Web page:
The Collected Letters, Volume 26


TC TO JEAN CARLYLE AITKEN; 20 September 1851; DOI: 10.1215/lt-18510920-TC-JCA-01; CL 26: 178


Chelsea, 20 Septr, 1851—

Dear Jean,—Take half a word, written in the extremity of hurry, merely to say that we have got safe home, without accident of any kind, tho' unutterably wearied and jumbled; and found Jack here, with a wholesome dinner, yesterday (Friday) evening, and all other pertinents of our Chelsea home in as fair a state as could be reasonably desired. I went off on Tuesday morning, according to purpose when I left you; our poor old Mother was perceptibly better on my return from Gill, and continued afoot next morning, behaving very gallantly till I went away: the thot of her in her weak and weary state of old age is my constant attendant ever since; and weighs sadly on my heart,—if I knew where any help lay! But there is none or little. John will be home again, I hope, in not many days; and that is nearly all that we can anticipate at present. Poor old Mother, she has worked faithfully for us; it is well our part to do whatsoever we can for her, every one of us!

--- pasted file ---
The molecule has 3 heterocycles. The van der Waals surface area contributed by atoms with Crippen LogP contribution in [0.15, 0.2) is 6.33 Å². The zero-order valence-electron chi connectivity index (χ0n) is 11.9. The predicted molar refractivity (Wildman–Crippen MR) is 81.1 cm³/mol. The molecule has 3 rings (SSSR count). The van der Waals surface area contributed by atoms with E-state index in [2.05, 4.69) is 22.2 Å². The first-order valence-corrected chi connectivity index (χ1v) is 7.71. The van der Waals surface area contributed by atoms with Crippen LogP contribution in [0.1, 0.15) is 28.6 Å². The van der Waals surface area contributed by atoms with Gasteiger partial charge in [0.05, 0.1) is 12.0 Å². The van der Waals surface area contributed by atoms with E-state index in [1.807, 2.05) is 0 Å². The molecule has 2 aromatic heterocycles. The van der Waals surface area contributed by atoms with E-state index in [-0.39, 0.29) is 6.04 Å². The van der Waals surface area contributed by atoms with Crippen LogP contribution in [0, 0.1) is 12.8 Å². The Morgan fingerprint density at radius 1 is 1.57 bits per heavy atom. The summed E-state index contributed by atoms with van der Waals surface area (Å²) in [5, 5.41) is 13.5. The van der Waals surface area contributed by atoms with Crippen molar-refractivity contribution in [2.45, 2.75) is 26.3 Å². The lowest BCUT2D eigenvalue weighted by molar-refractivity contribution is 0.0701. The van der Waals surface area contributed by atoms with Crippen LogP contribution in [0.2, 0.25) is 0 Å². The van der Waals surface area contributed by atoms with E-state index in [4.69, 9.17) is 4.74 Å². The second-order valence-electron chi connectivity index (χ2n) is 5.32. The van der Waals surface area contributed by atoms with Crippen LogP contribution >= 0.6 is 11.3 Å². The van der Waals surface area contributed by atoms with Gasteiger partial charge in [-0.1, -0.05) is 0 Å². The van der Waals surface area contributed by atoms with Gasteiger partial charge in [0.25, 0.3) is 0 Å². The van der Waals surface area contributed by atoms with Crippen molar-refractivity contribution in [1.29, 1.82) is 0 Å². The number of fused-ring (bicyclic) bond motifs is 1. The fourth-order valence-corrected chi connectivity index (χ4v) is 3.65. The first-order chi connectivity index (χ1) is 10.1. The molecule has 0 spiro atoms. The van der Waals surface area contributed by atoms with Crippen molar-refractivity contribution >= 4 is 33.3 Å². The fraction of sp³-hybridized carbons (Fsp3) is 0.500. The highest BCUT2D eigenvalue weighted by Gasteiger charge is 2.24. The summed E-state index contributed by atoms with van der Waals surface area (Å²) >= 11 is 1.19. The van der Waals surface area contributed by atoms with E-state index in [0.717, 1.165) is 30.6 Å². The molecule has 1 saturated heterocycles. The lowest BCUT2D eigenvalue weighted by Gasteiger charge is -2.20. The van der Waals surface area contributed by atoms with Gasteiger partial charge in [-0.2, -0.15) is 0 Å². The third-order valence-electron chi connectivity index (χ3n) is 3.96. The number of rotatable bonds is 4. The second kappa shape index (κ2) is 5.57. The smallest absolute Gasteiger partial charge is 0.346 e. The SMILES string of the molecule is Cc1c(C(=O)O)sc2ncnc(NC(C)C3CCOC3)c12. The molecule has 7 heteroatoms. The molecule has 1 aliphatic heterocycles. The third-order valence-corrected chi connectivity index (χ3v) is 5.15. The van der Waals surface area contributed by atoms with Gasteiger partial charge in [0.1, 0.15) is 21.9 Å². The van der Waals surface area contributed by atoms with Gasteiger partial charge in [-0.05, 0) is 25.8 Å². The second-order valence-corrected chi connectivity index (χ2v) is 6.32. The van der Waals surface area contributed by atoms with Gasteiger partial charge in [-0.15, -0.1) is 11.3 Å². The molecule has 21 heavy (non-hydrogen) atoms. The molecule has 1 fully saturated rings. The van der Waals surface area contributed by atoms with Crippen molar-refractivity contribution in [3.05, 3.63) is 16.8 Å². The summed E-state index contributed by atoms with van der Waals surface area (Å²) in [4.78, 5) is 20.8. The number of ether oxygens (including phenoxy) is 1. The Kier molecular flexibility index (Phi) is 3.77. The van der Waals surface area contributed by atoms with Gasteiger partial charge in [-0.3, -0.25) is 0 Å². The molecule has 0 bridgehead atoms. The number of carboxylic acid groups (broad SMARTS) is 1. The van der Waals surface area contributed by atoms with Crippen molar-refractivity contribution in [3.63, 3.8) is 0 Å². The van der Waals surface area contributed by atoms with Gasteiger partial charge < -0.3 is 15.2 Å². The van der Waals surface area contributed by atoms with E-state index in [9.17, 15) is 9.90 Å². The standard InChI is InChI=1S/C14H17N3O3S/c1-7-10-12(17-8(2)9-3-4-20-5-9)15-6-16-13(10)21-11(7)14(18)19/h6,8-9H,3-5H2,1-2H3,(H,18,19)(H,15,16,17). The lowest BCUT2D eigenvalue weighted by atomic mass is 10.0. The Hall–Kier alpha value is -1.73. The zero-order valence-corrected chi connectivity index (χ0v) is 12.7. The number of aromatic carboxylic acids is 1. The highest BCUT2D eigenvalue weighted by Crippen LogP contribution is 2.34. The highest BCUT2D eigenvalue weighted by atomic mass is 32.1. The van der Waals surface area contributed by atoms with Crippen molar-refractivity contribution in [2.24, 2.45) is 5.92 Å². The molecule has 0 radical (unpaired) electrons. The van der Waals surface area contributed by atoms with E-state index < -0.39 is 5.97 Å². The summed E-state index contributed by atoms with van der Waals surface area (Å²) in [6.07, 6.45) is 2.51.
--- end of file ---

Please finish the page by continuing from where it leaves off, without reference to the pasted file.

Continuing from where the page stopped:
Jane was not very well when I got to Manchester, after a dreary enough day from Scotsbrig: the cold she spoke of is even yet not quite gone. We got out, however, to “Alderley Park,” our country destination next day, after hubbling enough; found all the people there as kind as could be,—but gone nearly mad, the greater part of them with the approaching uproar of the daughter's marriage. Marriage to an Earl,—Heigho! Lord Stanley himself however who is a really clever man was sufficiently cool upon the business, and he and I had some pleasant talk at odd hours. But as to sleep, as to &c &c—it was, with the journey following it, wholly a jumble and tumble of unutterable confusions; out of which one thanks Heaven that one is at last fairly delivered! And that is all. Adieu, dear Sister; give my regards to James. Yours ever

T. C.

Here are three half-absurd Notes (a specimen of many), which you may burn.